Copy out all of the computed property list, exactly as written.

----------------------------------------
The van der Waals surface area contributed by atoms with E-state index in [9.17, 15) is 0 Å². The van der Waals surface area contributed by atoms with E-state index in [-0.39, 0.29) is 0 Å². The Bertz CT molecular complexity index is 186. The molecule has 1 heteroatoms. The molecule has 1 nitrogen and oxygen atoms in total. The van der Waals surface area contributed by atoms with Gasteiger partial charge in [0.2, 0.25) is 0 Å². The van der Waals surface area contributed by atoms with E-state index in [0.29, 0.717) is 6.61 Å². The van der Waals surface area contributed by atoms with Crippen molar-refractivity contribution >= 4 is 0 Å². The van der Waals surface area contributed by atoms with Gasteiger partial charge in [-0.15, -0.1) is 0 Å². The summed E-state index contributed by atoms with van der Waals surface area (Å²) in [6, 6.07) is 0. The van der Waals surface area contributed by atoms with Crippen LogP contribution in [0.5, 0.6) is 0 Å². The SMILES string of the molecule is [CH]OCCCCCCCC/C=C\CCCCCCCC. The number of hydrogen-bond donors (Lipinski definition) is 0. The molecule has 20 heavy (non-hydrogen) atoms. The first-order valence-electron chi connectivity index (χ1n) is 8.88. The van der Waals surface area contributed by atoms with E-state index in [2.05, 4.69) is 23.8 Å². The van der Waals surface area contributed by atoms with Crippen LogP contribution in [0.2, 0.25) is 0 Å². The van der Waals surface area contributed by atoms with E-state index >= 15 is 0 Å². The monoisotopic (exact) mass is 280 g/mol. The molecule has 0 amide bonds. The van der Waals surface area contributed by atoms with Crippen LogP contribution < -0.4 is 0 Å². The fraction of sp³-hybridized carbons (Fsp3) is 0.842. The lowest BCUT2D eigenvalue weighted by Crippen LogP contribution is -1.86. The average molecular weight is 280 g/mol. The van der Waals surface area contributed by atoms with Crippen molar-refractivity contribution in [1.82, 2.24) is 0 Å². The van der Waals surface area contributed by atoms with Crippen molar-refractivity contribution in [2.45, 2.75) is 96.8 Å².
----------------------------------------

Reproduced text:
The van der Waals surface area contributed by atoms with E-state index in [9.17, 15) is 0 Å². The van der Waals surface area contributed by atoms with E-state index in [-0.39, 0.29) is 0 Å². The Bertz CT molecular complexity index is 186. The molecule has 1 heteroatoms. The molecule has 1 nitrogen and oxygen atoms in total. The van der Waals surface area contributed by atoms with Gasteiger partial charge in [0.2, 0.25) is 0 Å². The van der Waals surface area contributed by atoms with E-state index in [0.29, 0.717) is 6.61 Å². The van der Waals surface area contributed by atoms with Crippen molar-refractivity contribution >= 4 is 0 Å². The van der Waals surface area contributed by atoms with Gasteiger partial charge in [-0.15, -0.1) is 0 Å². The summed E-state index contributed by atoms with van der Waals surface area (Å²) in [6, 6.07) is 0. The van der Waals surface area contributed by atoms with Crippen LogP contribution in [0.5, 0.6) is 0 Å². The SMILES string of the molecule is [CH]OCCCCCCCC/C=C\CCCCCCCC. The number of hydrogen-bond donors (Lipinski definition) is 0. The molecule has 20 heavy (non-hydrogen) atoms. The first-order valence-electron chi connectivity index (χ1n) is 8.88. The van der Waals surface area contributed by atoms with E-state index in [2.05, 4.69) is 23.8 Å². The van der Waals surface area contributed by atoms with Crippen LogP contribution in [0.2, 0.25) is 0 Å². The van der Waals surface area contributed by atoms with E-state index >= 15 is 0 Å². The monoisotopic (exact) mass is 280 g/mol. The molecule has 0 amide bonds. The van der Waals surface area contributed by atoms with Crippen LogP contribution < -0.4 is 0 Å². The fraction of sp³-hybridized carbons (Fsp3) is 0.842. The lowest BCUT2D eigenvalue weighted by Crippen LogP contribution is -1.86. The average molecular weight is 280 g/mol. The van der Waals surface area contributed by atoms with Crippen molar-refractivity contribution in [1.82, 2.24) is 0 Å². The van der Waals surface area contributed by atoms with Crippen molar-refractivity contribution in [2.45, 2.75) is 96.8 Å².